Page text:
Fulci’s Zombie Flesh Eaters revisited…
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Fulci’s Zombie Flesh Eaters revisited…
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*** This review may contain jaw chomping spoilers ***
After the loss of her mother, medical student Nancy Adams travels to a secluded beach. Hitting the waves Nancy finds herself being stalked by a great white shark.
With a broken surf board lying near by a young boy finds a Go-Pro helmet cam and we get to see a recording of how its owner met their demise. We’re then introduced to Nancy Adams (Blake Lively) bouncing around in a vehicle in the middle of nowhere, with the feeling we’re in a torture tourist film. However, thankfully this is a killer shark film. Interestingly, director Jaume Collet-Serra (Orphan, Unknown) quirkily shows her social media texts and photos as a wipes on screen. Played by Óscar Jaenada , Carlos the broken English local (who does not kill Nancy) drops the surf board touting tourist off safely at the beach. The perfect body, on the perfect beach, with the most perfect waves and scenery sets up a false sense of security.
It’s not long before Nancy encounters some surfers who warn her of a strong current and rocks. It not just abs, bikini and cleavage. Surfing film fans may find the first minutes particularly interesting, its wonderfully shot as they surf the waves off the beautiful beach. In addition Collet-Serra makes full use of the unorthodox novel way (breaking the fourth-ish wall) of the videophone calls and watch face projection on screen. These shots set up the family dynamics, back-story and elapsing time to hold attention and keep momentum. The proceedings are enhanced by Marco Beltrami’s (World War Z, The Thing 2011) score. But this is all inconsequential as deep down you’re waiting for the shark to strike.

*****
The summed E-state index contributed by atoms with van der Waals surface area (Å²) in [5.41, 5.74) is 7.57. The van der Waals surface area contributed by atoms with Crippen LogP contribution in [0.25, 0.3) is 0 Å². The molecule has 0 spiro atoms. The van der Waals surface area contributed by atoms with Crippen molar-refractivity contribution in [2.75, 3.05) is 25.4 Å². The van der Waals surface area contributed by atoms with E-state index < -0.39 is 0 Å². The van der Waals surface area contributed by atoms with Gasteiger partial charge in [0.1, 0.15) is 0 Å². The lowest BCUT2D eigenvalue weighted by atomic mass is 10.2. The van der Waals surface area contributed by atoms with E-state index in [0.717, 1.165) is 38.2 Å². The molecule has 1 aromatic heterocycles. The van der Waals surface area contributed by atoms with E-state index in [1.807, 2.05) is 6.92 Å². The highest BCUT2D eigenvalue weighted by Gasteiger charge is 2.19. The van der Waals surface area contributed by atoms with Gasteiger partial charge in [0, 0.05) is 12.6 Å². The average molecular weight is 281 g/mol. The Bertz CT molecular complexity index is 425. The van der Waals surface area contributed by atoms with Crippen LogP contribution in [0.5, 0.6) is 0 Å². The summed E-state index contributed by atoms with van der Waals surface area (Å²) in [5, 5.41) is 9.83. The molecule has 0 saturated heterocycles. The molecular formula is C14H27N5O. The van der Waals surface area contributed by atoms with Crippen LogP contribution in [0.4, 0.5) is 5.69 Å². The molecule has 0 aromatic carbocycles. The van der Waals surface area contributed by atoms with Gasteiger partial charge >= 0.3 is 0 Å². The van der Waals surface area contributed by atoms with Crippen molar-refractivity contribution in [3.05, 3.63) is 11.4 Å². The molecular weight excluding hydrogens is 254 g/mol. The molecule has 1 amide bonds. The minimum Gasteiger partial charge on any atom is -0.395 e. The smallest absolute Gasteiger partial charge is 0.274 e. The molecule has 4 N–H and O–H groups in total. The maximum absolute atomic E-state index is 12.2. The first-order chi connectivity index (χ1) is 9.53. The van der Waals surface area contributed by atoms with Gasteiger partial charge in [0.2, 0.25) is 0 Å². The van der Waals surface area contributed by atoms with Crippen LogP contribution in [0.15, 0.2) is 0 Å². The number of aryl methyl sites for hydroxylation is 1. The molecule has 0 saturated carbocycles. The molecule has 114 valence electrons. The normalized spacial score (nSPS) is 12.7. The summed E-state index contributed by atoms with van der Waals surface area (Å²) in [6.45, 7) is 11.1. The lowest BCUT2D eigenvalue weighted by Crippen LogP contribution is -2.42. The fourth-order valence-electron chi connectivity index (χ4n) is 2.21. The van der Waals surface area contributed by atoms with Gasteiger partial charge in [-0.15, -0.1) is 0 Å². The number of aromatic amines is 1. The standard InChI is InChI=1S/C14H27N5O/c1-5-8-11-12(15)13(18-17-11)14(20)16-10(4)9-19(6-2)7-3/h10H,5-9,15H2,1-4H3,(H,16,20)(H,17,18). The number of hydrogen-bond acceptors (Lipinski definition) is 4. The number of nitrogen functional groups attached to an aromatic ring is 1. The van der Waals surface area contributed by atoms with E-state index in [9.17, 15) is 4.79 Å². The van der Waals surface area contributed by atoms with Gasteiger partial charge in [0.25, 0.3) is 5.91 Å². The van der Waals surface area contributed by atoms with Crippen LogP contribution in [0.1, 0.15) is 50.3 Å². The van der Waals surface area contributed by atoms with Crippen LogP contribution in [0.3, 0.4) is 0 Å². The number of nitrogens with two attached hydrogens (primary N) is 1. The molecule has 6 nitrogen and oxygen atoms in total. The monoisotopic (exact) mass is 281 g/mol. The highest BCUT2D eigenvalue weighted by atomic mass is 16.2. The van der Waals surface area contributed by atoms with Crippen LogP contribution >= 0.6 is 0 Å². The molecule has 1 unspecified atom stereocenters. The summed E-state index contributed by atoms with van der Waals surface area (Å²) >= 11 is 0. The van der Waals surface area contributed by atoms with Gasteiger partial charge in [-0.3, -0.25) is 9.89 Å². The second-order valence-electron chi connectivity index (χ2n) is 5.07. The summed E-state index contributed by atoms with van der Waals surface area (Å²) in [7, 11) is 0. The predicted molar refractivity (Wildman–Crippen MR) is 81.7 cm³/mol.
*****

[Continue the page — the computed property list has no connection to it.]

After a dolphin appears to break things up with a jump scare, Collet-Serra is wise to get to the great white quite quickly with an excellent shot of the sharks silhouette through a huge wave hot on Nancy’s heels like something from a Steve Alten novel. When the water turns red – the survival story beings. The Shallows doesn’t present great shakes in term of story, it’s a basic don’t get eaten tale reminiscent of Open Water (2003) and The Reef (2010), person verse nature. The Shallows offers big budget set ups and thrills with a whale carcass and buoy being bashed by the great white, the effects, bruises and bite makeup are finely done, there’s also plenty of blood, severed limbs and bites on display. There’s a solid performance from Blake Lively who is focal throughout. But the star of the show is the shark, when it breaks the water it’s exceptionally realised, it feels and looks for the most part scarily real. This is not a Syfy channel special effect, this great white is unnerving and frightening.